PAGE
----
Judge motor upgrades by their life cycle costs

Any motor upgrade should be evaluated by its life cycle cost.

By John Malinowski

As energy costs continue to rise, manufacturers are now, more than ever, looking for solutions to cut their energy usage. According to the U.S. Department of Energy, electric motor-driven machinery uses more than 2/3 of all electricity in industry. Due to tough economic conditions, companies may be holding off replacing older motors with more efficient designs. However, it’s important to remember that any motor upgrade should be evaluated by the motor’s life cycle cost rather than just its purchase price. Recent studies show that the initial purchase price of an industrial AC electric motor is less than 3% of its life cycle cost, with energy cost making up more than 97%. 

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Simply replacing older motors with NEMA Premium efficient motors will have an effect on reducing energy costs. The chart below illustrates typical operating costs for an application powered by a 5 hp motor.

 Continuous operation at $0.10/kWh

Although the energy savings from upgrading to premium motors is considerable, looking beyond simple motor replacement and analyzing the system will generally provide significantly more savings.
 
For example, if a right-angle worm speed reducer is used, changing to an inline helical or right-angle bevel reducer will have a significant effect on raising efficiencies, especially when paired with NEMA Premium efficient motors. Helical gearing technology delivers a wide range of ratios while maintaining 98% efficiency per stage of reduction. Helical-bevel right-angle gearing technology delivers efficiencies of up to 95%. Conversely, a single stage worm gear reducer’s efficiency can be as low as 60%.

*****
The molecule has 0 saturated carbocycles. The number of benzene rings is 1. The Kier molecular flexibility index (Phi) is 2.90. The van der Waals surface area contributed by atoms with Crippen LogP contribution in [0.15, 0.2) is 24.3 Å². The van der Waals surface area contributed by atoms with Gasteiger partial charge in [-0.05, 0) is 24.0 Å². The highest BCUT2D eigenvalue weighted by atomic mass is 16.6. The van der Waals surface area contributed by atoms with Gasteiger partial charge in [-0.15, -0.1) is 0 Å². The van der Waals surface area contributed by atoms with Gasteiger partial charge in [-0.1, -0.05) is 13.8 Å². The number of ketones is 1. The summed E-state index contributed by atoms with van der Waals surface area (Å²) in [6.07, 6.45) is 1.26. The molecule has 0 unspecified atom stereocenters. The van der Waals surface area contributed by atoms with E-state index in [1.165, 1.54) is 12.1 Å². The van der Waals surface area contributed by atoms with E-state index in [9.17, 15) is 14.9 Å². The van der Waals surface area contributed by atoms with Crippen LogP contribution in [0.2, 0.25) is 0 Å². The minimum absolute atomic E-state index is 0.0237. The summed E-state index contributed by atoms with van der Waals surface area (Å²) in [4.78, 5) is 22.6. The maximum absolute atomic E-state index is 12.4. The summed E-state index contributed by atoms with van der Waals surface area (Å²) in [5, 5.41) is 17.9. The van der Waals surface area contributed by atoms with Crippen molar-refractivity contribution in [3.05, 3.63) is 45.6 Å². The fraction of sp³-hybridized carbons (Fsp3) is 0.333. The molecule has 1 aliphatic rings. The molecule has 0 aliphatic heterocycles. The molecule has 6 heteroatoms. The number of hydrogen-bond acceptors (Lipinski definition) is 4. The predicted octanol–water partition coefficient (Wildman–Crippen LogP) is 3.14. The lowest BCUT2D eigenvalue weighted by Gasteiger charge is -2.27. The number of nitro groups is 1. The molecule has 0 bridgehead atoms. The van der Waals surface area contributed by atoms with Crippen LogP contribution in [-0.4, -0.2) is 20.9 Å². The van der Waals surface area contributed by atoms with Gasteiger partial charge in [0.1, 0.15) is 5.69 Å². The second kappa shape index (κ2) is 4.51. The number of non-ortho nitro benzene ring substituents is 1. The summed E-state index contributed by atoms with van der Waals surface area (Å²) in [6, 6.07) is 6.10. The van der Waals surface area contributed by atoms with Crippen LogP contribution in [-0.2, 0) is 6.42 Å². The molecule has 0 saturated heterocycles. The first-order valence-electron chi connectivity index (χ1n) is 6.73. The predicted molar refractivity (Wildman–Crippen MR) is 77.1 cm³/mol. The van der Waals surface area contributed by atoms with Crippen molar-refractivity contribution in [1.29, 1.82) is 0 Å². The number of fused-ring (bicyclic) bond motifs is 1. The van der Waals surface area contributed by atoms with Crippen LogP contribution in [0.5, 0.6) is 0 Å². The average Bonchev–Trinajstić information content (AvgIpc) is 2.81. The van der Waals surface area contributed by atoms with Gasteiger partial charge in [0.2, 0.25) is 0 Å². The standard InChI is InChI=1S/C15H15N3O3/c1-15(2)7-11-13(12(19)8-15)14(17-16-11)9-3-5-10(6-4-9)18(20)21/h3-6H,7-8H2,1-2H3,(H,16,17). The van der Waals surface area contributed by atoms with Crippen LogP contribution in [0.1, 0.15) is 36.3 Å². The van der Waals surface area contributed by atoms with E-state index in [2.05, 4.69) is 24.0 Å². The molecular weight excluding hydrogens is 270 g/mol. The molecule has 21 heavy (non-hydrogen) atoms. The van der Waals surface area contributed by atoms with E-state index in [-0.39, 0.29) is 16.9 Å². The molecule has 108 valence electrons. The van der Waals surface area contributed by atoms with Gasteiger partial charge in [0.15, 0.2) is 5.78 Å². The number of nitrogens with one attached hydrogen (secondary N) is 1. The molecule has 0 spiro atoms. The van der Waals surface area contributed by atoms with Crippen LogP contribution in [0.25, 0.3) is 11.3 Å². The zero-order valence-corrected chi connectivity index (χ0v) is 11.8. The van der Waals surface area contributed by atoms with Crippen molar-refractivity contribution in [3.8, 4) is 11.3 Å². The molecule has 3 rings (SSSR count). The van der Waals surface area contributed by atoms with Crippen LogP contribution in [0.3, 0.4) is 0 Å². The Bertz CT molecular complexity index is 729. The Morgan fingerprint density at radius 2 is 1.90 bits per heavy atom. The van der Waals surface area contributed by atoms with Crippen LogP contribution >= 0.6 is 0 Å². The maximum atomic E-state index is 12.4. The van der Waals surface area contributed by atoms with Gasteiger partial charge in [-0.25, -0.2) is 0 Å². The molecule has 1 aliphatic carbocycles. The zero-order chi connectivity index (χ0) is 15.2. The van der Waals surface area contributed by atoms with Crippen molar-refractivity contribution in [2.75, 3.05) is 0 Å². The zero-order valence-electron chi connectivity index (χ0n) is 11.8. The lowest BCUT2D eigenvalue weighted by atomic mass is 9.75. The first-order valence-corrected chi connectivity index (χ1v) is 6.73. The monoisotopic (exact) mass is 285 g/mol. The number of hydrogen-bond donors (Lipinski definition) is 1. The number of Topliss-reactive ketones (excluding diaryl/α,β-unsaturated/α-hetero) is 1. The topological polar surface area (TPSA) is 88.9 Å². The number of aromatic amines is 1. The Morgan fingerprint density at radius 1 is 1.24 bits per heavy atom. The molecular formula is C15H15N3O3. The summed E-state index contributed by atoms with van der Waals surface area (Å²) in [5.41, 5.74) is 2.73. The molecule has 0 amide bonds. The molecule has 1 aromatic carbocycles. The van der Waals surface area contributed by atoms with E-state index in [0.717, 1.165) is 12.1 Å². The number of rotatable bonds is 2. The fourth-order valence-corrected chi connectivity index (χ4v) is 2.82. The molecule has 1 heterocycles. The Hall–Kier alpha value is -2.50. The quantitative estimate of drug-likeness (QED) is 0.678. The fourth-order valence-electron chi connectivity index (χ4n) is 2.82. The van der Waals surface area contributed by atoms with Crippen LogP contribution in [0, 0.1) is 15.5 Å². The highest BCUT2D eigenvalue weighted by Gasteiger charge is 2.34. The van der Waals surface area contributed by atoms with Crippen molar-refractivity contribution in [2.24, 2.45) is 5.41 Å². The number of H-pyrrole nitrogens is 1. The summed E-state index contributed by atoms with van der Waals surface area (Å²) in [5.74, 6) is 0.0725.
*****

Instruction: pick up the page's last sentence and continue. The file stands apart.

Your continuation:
The reason helical gearing is more efficient is a result of how the torque is transmitted through a rolling action. For a worm gear, torque is transmitted through a sliding action between the worm and the worm gear. This sliding action causes considerable friction and heat, which leads to greater efficiency loss than other types of gearing.

The overall system efficiency of the motor and gear box is the product of the individual efficiency of each item. The chart below compares worm gear reducer efficiency paired with a standard efficient motor, with a right-angle helical bevel (RHB) reducer paired with a premium efficient motor, both at 10:1 and 40:1 gear ratios. 

High-Efficiency RHB Modular Helical Gear Reducer

With worm gear reducers, efficiency is lost at each stage of reduction, lowering overall system efficiency. Although upgrading to a premium efficient motor provides some benefit, the maximum energy efficiency can only be seen by pairing the helical reducer with a premium efficient motor. 

Watts saved = HP x 746 x [1 – (existing worm gear efficiency / RHB Helical Bevel gear efficiency)]

Savings per year = (Hours Operated/year)(Power cost per kwh)(Watts saved) / 1000

Payback in years = Difference in hardware cost / Savings per year

Annual savings based on rate of $0.10 per kilowatt hour, 7,200 hours operation per year

Analyzing the motor/gear box combination and choosing both NEMA Premium efficient motors and high-efficiency helical gearing is the best solution for keeping energy costs to a minimum. 

John Malinowski is product manager of AC & DC motors for Baldor Electric Co., Fort Smith, Ark., Contact him at (479) 648-5909 and JMalinowski@baldor.com.

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